I went down US180 back in May when I was going from Socorro, New Mexico to Silver City for a night photography workshop. I passed the simple sign "<-- Cosmic Campground" out on the highway and thought to myself, "Oh dear, Taos and Santa Fe comes to Catron County." That would be kinda like mixing oil and water with the oil on fire. Didn't think much more about it and just kept on driving. Almost six months later I ended up there! It turns out the name doesn't have anything to do with Taos or Santa Fe, and now it makes perfect sense.
Stolen from the campground website.
Cosmic Campground is a place just for geeks that like to run around in the
dark and play with their shiny toys! "Cosmic" is THAT kind of cosmic.
It's near Alma, New Mexico, and is at least tens of miles from just about
everything else in the Gila National Forest. After years of paperwork the
campground finally came into its own just this past summer. Everything was
still shiny and new. OK, since this was New Mexico everything was mostly just
dirt or covered with dirt, but the dirt was still nicely arranged.
The campground is missing everything you don't want for some real nice astro-camping. No big trees. No tall mountians. No city lights. No electricity to attract light bulbs. Not a lot of bears or mountain lions. (No one was eaten over the weekend, so I'm assuming on the last one.) There are seven official camp sites with many places where you can fit more campers. The road to the campground dead ends just a little further down, so there's no through traffic. The only complaint was that there isn't a fresh water well, but that was the only thing to complain about. Everyone brought water, so it was more of a comment.
Through lots of lobbying the campground was able to exist, and because of where it was it was able to become the first International Dark Sky Sanctuary in the United States as awarded by the International Dark Sky Association. There is only one other sanctuary in the world in Chile.
It was dark. "How dark was it?", for you Johnny Carson fans... It was so dark that it wasn't dark at all, because of the light from the Milky Way! You couldn't quite do some equipment fiddling without a flashlight, but walking around was pretty easy without one and that was just from the glow of the sky and the light from the stars. The moon wasn't around. That was the way this weekend was planned.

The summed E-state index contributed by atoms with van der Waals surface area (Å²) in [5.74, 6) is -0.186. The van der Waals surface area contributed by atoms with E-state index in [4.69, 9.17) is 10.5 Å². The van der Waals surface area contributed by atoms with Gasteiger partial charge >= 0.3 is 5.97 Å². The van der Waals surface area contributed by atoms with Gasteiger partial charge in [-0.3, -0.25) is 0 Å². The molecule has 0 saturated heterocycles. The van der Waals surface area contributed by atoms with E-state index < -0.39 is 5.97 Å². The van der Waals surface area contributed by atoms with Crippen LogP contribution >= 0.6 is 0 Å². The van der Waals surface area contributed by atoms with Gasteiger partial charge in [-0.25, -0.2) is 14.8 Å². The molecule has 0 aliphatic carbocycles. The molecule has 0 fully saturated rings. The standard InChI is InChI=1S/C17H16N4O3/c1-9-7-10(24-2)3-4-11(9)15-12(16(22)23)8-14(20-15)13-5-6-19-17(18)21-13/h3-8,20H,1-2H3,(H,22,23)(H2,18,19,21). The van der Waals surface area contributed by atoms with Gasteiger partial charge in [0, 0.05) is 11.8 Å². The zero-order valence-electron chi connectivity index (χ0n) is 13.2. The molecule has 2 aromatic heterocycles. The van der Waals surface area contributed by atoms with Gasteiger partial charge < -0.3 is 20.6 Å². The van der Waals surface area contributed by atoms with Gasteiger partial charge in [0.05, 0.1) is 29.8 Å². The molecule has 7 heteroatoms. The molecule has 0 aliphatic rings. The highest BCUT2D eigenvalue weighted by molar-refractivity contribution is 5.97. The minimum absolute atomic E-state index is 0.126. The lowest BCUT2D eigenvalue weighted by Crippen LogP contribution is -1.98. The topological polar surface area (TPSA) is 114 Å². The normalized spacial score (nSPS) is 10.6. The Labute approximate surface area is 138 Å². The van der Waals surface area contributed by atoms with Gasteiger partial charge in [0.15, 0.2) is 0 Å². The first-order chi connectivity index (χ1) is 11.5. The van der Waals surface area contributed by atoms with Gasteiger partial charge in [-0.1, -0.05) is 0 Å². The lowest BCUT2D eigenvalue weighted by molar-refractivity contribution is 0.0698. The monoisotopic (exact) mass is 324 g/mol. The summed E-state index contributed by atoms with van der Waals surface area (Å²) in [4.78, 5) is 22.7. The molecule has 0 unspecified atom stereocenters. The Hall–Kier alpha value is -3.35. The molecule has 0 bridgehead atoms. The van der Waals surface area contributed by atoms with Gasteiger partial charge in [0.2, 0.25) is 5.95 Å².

In the future the forest service has plans to build a 'regular' campground along the same road for non-geeks, but way up by the highway, so this one can be kept dark and just for observing. Nice! This part of the forest is a nice area for regular camping.
That's my trusy 2017 Aliner portable astronomical unit. Some people took the cement pads made just for perching telescopes on, and some people set up their telescopes near their campers. Mine was just behind my Aliner. The mount is wrapped in a Telegizmo telescope cover. On this trip I was going to try out the DC to AC inverter I had installed in the trailer. I connected it to the outside power outlet on the trailer so I could power laptops and things at the telescope. I needed the scope within extension cord range.
There's not much out here and that's just the way it needs to be. As I recall I think that mountain is the tallest obsruction, and it is in the northeast.
M42, Orion Nebula. Sky-Watcher Esprit 80mm, Canon T6i.
So I'm still in the baby steps of picture taking with this stuff, but it was kinda hard to mess up with the weather and lack of stray light that we had out there. It was not very cold and there wasn't much wind. Very nice. From the looks of the weather reports I would wager that the place was covered in water less than a week after we were there. Perfect timing.
M31/M32, The Andromeda Galaxy. Sky-Watcher Esprit 80, Canon T6i.
I got a lot of time just to play around with the equipment on this trip.
That's something I hardly ever get to do, because at a 'regular' campground
it gets quiet at 10pm and you hate to be making noise after that. It's also
a good idea to kinda pack everything up at the end of the evening so nothing
will happen to it. With just us there you saw a bunch of little red flashlights
moving around after 10pm, and the other guys all had way better stuff than
I did, so I didn't have to worry about things getting stolen. I just took
the scope off the mount in case the wind came up, and so it wouldn't bake
in the sun the next day, and went to bed at about 3:30am. What a concept.
I was on this little weekend trek at the invitation of several guys from the astronomy club in Las Cruces, New Mexico, and a couple of guys from over in Texas. They all knew each other through the star party circuit. I'm just starting out. Had a great time!
Since this place is just down the road a bit from where I usually go camping I'll for sure be going back.